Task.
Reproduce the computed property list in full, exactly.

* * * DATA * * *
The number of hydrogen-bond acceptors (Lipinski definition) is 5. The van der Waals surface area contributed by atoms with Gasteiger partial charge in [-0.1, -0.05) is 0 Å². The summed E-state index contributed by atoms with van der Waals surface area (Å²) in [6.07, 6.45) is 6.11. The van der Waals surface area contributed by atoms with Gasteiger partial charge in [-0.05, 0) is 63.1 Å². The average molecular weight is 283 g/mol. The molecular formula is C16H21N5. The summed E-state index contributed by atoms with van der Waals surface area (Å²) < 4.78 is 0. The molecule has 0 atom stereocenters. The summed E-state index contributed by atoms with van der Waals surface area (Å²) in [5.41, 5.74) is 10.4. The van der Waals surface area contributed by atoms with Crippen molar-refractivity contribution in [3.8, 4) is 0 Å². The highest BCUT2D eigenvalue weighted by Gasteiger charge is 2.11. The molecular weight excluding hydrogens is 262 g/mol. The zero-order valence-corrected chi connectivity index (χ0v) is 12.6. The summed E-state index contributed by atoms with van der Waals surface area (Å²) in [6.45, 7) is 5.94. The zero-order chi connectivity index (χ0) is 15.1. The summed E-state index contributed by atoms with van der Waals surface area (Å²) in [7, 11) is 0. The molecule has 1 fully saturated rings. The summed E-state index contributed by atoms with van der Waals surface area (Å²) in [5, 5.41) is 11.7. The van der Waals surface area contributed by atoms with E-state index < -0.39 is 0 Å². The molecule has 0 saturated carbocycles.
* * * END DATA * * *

The number of hydrogen-bond acceptors (Lipinski definition) is 5. The van der Waals surface area contributed by atoms with Gasteiger partial charge in [-0.1, -0.05) is 0 Å². The summed E-state index contributed by atoms with van der Waals surface area (Å²) in [6.07, 6.45) is 6.11. The van der Waals surface area contributed by atoms with Gasteiger partial charge in [-0.05, 0) is 63.1 Å². The average molecular weight is 283 g/mol. The molecular formula is C16H21N5. The summed E-state index contributed by atoms with van der Waals surface area (Å²) < 4.78 is 0. The molecule has 0 atom stereocenters. The summed E-state index contributed by atoms with van der Waals surface area (Å²) in [5.41, 5.74) is 10.4. The van der Waals surface area contributed by atoms with Crippen molar-refractivity contribution in [3.8, 4) is 0 Å². The highest BCUT2D eigenvalue weighted by Gasteiger charge is 2.11. The molecular weight excluding hydrogens is 262 g/mol. The zero-order valence-corrected chi connectivity index (χ0v) is 12.6. The summed E-state index contributed by atoms with van der Waals surface area (Å²) in [6.45, 7) is 5.94. The zero-order chi connectivity index (χ0) is 15.1. The summed E-state index contributed by atoms with van der Waals surface area (Å²) in [7, 11) is 0. The molecule has 1 fully saturated rings. The summed E-state index contributed by atoms with van der Waals surface area (Å²) in [5, 5.41) is 11.7. The van der Waals surface area contributed by atoms with E-state index < -0.39 is 0 Å². The molecule has 0 saturated carbocycles.